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Monday, July 6, 2020

Vermont State Colleges System Appoints New Chancellor

Posted By on Mon, Jul 6, 2020 at 8:05 PM

The Vermont State Colleges System took a step toward stability on Monday and appointed
  • Courtesy Vermont State Colleges System
  • Sophie Zdatny
 interim Chancellor Sophie Zdatny as its new permanent leader.

Zdatny has led the chancellor's office since late April, taking over for Jeb Spaulding after he resigned in the wake of his highly controversial proposal to shutter three campuses.

The college system's board of trustees offered Zdatny a one-year renewable contract Monday night following an hourlong executive session. Trustees praised her efforts to stabilize the system and thanked her for taking on the challenge of leading it into the future.

"She's rewritten the definition of 'interim,'" said board of trustees chair J. Churchill Hindes during Monday's virtual meeting. "Most people think of interim as a caretaker, just keep the lights on. It's been nothing like that whatsoever."

"The change from the emotional and the practical situation we were in when we appointed [her] ... to where we are now, is remarkable," he added.

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Monday, June 29, 2020

Vermont Law School to Hold Classes Online This Fall

Posted By on Mon, Jun 29, 2020 at 3:17 PM

Vermont Law School - FILE: BEN DEFLORIO
  • FIle: Ben Deflorio
  • Vermont Law School
The Vermont Law School will hold all classes online this fall in response to the coronavirus pandemic, the college said Monday.

The decision comes as higher education institutions across the nation are grappling with how best to balance learning experience with safety amid the virus' continued spread.

"The most demanding challenge posed by the pandemic is uncertainty," said Thomas McHenry, president and dean of Vermont Law School, in a press release. "We want to provide as much notice to our students, faculty, and staff, in order to plan appropriately and deliver the high-quality course content and access to faculty that VLS is known for."

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Monday, June 22, 2020

Middlebury Will Welcome Students Back to Campus This Fall

Posted By on Mon, Jun 22, 2020 at 6:21 PM

McCardell Bicentennial Hall at Middlebury - WIKIMEDIA COMMONS
  • Wikimedia Commons
  • McCardell Bicentennial Hall at Middlebury
Middlebury College will hold in-person classes this fall, the private liberal arts school announced Monday, but students must pass multiple COVID-19 tests and quarantine periods before they can return.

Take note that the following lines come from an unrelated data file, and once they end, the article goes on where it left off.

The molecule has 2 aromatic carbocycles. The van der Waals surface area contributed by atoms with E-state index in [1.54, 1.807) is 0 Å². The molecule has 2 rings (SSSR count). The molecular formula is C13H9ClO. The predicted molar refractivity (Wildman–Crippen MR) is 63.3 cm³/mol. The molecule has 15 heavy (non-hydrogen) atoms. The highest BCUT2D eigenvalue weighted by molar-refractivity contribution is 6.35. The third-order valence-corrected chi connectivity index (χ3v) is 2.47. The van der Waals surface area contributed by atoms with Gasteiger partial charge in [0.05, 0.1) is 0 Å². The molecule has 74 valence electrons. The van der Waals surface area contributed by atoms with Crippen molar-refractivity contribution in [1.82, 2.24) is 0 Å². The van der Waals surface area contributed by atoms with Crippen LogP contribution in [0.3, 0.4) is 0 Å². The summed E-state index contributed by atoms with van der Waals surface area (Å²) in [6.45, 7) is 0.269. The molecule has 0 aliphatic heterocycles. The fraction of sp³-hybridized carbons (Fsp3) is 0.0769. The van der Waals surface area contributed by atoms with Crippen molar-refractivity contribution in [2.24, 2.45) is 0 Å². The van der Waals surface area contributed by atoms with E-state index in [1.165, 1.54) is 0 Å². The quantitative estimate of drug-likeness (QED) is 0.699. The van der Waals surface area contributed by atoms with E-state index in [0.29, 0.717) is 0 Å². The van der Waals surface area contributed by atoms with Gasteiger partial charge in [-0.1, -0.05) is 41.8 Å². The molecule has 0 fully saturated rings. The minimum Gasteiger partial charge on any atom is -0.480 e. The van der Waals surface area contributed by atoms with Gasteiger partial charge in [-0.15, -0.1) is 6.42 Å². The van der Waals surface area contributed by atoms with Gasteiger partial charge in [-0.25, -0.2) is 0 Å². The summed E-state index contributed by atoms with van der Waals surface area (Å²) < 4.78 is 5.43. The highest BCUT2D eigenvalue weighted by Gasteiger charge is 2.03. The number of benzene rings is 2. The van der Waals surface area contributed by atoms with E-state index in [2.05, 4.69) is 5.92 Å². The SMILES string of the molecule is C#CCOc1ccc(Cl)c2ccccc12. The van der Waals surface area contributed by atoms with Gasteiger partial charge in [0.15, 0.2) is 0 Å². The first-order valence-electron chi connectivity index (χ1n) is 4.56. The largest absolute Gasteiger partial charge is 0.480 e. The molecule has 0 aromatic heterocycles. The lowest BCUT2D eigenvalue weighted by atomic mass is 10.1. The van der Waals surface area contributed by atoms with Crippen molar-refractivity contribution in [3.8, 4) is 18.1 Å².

"While this fall will look much different than at any time in our history, I am grateful that we will be able to come together again in a way that upholds educational opportunity while maximizing the health and safety of the entire Middlebury community," president Laurie Patton said in a detailed campus letter.

Like the University of Vermont, Middlebury is planning for a semester in which in-person classes conclude before the traditional Thanksgiving break. On-campus classes will run from September 8 to November 20, and resume on November 30 for online instruction and remote final exams.

New policies intended to limit coronavirus exposure will affect every aspect of campus life, beginning with students' arrival.

Before coming to campus, students will be asked to quarantine at their homes for two weeks. They will arrive according to staggered move-in and orientation schedules. Upon their return, students will be tested for COVID-19 and quarantined in their dorm rooms until they get results. If negative, they will enter a weeklong "campus quarantine" period, during which they cannot leave campus property.

Additional tests may be administered throughout the semester, Patton said. The college is setting aside one residential building for "isolation housing" for any students who test positive.

Professors may decide whether or not to hold their classes in person; Patton wrote that initial responses from faculty suggested that a third of classes will be taught remotely.

Athletics and extracurricular programs are still up in the air, though Patton wrote that the school hopes to "provide meaningful experiences for our student-athletes."

Off-campus travel will also be limited, and the college will restrict guest speakers and other visitors.